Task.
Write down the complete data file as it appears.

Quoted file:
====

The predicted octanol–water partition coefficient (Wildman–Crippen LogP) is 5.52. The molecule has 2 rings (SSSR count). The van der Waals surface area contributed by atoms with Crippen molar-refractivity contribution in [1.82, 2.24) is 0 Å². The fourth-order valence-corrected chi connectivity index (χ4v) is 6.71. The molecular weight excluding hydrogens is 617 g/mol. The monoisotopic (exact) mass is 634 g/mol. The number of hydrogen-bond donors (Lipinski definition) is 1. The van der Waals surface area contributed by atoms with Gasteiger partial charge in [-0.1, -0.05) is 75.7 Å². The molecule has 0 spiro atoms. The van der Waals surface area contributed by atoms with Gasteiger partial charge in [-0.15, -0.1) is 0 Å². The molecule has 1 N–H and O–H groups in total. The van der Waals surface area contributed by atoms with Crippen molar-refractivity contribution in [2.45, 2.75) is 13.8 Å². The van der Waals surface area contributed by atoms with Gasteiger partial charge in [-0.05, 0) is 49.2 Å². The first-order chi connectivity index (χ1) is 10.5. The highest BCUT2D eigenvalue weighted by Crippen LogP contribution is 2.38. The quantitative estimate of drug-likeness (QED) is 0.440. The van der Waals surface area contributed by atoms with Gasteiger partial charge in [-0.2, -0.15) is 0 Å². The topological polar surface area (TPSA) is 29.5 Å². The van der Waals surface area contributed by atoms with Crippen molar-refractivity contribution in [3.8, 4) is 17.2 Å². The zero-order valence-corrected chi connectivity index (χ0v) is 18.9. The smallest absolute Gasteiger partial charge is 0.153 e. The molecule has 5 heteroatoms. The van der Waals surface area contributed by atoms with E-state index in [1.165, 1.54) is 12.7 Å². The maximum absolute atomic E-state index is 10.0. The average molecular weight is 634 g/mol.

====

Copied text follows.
The predicted octanol–water partition coefficient (Wildman–Crippen LogP) is 5.52. The molecule has 2 rings (SSSR count). The van der Waals surface area contributed by atoms with Crippen molar-refractivity contribution in [1.82, 2.24) is 0 Å². The fourth-order valence-corrected chi connectivity index (χ4v) is 6.71. The molecular weight excluding hydrogens is 617 g/mol. The monoisotopic (exact) mass is 634 g/mol. The number of hydrogen-bond donors (Lipinski definition) is 1. The van der Waals surface area contributed by atoms with Gasteiger partial charge in [-0.1, -0.05) is 75.7 Å². The molecule has 0 spiro atoms. The van der Waals surface area contributed by atoms with Gasteiger partial charge in [-0.15, -0.1) is 0 Å². The molecule has 1 N–H and O–H groups in total. The van der Waals surface area contributed by atoms with Crippen molar-refractivity contribution in [2.45, 2.75) is 13.8 Å². The van der Waals surface area contributed by atoms with Gasteiger partial charge in [-0.05, 0) is 49.2 Å². The first-order chi connectivity index (χ1) is 10.5. The highest BCUT2D eigenvalue weighted by Crippen LogP contribution is 2.38. The quantitative estimate of drug-likeness (QED) is 0.440. The van der Waals surface area contributed by atoms with Gasteiger partial charge in [-0.2, -0.15) is 0 Å². The topological polar surface area (TPSA) is 29.5 Å². The van der Waals surface area contributed by atoms with Crippen molar-refractivity contribution in [3.8, 4) is 17.2 Å². The zero-order valence-corrected chi connectivity index (χ0v) is 18.9. The smallest absolute Gasteiger partial charge is 0.153 e. The molecule has 5 heteroatoms. The van der Waals surface area contributed by atoms with E-state index in [1.165, 1.54) is 12.7 Å². The maximum absolute atomic E-state index is 10.0. The average molecular weight is 634 g/mol.